Lester and Labombarda both don’t anticipate changes to all-time or single-season records. Negro League seasons ran fewer than 100 games, and while slugging catcher Josh Gibson’s Hall of Fame plaque notes that Gibson hit “almost 800 home runs in league and independent baseball in his 17-year career,” his ledger counts only 238 home runs.
It is something of a Pandora’s box, aiming to quantify statistics that aren’t uniformly recorded.
“There’s some negative comments out there in social media, and I welcome those. I expected them,” says Lester. “Some of my Black audience, they’re upset that Josh Gibson did not hit 800 home runs on his Hall of Fame plaque, because we only include league games.”
But many numbers will change, including some synonymous with baseball history. Willie Mays’ 660 home runs once ranked third all-time; he’s now sixth, just two behind active slugger Albert Pujols.
Mays played in the Negro Leagues as a teenager but has no recorded home runs. Lester has unearthed a newspaper account of a home run Mays hit in 1948, but has not been able to corroborate it with a box score from the game.
It is not a coincidence: Robinson integrating Major League Baseball in 1947 lured much of the Black press that chronicled the Negro Leagues, a harbinger of its gradual demise.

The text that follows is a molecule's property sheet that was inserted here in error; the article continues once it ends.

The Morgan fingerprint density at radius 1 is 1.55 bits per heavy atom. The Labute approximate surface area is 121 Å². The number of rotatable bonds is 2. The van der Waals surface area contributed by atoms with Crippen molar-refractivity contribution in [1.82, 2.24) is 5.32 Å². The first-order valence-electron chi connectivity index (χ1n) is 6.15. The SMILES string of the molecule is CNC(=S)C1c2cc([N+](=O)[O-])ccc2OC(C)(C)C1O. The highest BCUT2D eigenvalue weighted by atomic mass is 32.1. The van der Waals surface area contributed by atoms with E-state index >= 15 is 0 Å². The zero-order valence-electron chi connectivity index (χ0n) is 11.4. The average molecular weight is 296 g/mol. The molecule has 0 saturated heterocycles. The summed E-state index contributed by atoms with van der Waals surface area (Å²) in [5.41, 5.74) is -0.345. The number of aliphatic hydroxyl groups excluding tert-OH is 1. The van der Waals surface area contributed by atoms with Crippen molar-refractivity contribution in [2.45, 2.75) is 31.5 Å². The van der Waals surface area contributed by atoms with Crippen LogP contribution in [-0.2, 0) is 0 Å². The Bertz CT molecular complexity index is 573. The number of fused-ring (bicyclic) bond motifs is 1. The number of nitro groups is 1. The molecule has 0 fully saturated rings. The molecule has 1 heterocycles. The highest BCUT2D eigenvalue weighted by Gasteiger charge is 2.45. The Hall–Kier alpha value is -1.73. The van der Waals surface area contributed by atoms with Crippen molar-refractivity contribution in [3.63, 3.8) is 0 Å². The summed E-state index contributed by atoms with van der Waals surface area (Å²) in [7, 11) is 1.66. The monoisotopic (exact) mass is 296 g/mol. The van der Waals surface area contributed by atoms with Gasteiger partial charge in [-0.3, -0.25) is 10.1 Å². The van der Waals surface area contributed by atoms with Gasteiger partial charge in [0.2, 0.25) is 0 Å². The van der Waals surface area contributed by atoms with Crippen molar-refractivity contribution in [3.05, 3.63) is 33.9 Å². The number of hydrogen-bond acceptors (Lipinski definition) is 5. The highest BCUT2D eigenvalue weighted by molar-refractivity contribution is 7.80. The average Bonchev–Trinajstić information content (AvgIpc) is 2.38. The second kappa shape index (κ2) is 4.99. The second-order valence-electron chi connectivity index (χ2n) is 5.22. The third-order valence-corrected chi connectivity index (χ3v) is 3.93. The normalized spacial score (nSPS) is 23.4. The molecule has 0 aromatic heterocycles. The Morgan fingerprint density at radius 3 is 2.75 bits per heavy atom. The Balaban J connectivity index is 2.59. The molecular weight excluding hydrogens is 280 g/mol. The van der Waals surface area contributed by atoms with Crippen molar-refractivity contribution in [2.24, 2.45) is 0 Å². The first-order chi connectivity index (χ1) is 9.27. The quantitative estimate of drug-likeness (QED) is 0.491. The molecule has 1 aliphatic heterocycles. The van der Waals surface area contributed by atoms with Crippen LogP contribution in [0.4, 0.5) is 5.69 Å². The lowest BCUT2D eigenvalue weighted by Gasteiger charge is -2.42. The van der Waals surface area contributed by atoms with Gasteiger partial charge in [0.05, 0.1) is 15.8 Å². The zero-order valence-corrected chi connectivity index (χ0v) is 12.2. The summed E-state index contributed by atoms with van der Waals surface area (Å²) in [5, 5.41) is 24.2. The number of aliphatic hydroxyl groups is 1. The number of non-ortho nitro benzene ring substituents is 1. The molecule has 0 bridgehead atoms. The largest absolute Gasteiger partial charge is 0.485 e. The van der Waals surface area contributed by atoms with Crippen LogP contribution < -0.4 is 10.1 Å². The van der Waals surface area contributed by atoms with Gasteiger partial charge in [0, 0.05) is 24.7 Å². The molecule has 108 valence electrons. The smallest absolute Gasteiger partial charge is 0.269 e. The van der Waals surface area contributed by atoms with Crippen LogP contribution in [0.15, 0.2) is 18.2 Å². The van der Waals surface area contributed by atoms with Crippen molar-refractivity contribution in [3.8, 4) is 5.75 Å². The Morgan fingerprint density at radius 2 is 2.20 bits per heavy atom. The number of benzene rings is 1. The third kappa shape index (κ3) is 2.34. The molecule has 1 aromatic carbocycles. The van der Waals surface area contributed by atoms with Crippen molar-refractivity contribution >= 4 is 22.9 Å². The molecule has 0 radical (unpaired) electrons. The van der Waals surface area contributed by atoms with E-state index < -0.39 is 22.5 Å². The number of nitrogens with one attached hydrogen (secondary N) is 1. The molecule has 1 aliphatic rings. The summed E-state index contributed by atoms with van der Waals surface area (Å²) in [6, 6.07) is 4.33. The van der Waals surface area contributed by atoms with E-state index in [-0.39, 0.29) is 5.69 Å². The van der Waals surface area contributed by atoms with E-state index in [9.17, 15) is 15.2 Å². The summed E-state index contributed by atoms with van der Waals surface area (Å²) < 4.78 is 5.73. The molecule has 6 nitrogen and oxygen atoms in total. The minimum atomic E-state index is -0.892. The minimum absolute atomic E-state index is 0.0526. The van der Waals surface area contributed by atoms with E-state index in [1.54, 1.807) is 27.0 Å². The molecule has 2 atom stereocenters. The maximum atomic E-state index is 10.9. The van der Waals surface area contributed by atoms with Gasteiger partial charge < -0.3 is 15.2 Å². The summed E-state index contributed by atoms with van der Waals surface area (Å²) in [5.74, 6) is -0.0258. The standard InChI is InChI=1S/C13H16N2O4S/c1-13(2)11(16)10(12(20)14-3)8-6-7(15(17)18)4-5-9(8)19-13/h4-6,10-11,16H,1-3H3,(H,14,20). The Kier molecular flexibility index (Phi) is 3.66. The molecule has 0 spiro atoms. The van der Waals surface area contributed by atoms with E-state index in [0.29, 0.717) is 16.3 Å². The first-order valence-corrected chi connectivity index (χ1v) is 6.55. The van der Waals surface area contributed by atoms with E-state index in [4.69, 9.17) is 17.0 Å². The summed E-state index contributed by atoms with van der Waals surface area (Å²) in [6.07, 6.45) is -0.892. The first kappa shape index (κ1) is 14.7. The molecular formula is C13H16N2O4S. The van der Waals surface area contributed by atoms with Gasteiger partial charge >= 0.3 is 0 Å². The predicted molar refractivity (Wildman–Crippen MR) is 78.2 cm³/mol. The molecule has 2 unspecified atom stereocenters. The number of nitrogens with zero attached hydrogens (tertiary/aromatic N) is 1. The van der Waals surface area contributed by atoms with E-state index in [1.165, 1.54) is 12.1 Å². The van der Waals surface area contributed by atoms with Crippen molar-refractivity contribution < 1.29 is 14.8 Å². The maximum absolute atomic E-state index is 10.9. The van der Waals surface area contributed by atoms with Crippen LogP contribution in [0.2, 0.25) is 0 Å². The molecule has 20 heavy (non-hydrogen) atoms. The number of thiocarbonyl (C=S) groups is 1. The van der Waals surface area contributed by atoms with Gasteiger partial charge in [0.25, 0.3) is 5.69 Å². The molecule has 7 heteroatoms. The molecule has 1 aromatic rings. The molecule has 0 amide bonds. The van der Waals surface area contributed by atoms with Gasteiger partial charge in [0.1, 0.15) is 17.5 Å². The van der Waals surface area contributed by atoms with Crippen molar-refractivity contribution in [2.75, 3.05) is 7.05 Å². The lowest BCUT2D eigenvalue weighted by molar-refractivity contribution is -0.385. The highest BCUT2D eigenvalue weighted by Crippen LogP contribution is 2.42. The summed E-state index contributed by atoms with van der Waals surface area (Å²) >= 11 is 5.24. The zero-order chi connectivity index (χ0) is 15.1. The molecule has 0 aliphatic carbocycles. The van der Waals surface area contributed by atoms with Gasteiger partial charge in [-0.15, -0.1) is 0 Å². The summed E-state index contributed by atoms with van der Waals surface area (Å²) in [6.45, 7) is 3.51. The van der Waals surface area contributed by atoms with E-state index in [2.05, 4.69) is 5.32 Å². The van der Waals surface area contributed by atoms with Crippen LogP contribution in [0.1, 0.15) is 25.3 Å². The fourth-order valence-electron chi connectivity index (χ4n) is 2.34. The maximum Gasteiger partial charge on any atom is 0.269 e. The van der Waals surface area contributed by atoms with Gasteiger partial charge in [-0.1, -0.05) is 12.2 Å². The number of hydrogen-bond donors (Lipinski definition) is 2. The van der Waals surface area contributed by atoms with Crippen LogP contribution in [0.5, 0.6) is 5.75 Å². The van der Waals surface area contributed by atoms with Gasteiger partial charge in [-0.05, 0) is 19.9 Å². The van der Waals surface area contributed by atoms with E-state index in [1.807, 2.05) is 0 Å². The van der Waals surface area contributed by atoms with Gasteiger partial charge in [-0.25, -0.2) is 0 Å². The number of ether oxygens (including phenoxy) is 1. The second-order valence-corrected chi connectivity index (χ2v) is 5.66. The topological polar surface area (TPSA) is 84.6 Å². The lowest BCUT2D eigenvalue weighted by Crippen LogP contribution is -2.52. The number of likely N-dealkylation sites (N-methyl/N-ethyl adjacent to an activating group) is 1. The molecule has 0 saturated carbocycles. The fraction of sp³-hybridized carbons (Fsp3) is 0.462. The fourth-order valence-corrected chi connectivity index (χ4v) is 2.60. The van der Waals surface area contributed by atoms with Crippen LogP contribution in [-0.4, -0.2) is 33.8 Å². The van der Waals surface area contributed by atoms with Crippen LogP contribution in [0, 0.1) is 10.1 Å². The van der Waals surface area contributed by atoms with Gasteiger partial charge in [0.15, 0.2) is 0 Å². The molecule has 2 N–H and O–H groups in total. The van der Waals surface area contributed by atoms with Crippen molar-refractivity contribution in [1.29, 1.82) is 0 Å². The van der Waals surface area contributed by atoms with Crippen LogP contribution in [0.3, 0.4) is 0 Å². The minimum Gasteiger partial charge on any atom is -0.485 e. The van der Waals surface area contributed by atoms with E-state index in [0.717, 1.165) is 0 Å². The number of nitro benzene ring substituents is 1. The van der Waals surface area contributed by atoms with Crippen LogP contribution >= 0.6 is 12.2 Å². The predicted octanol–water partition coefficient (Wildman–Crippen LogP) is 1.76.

MLB’s decision to elevate the Negro Leagues’ status is largely viewed as a rebuke to the Special Committee on Baseball Records’ 1969 exclusion of the Negro Leagues when it added six teams to “major league” designation.
Two years later, Satchel Paige earned induction into the Hall of Fame, which might not have happened were it not for Ted Williams’ endorsement of Negro League stars in his 1966 induction speech.
“We were the invisible leagues,” says Lester. “As a student of the game I used to read The Sporting News religiously, in the ‘50s and ‘60s and 70s and there was never any mention of Negro League games. The media controls the narrative and they chose not to recognize the Black leagues and therefore, in 1969, that was probably never on their agenda to discuss.
“They probably thought, ‘The Bible of Baseball didn’t discuss it, so why should we?’”
It’s challenging to get past the better-late-than-never feel of this week’s recognition. Lester is appreciative that his years of “laboring in obscurity” will be recognized.
And he welcomes any debate over the validity of his statistics, or the accomplishments of the players. Lester has copiously compared league-average data between the Negro Leagues and the American and National leagues in that era – batting average, ERAs, number of hitters batting better than .300 or worse than .200, to name a few – and sees virtually identical league environments.
That summation is only further confirmed by the greatness of Mays and Irvin, Minoso, Doby and Roy Campanella, when they were granted the chance to play in the other league.
“The data that I’ve captured is solid,” says Lester. “The size of the baseball is the same, the field is the same, they played in the same stadiums, got their uniforms from the same manufacturer, got their bats from Louisville Slugger.
“The infrastructure is identical. They just happened to be two different complexions.”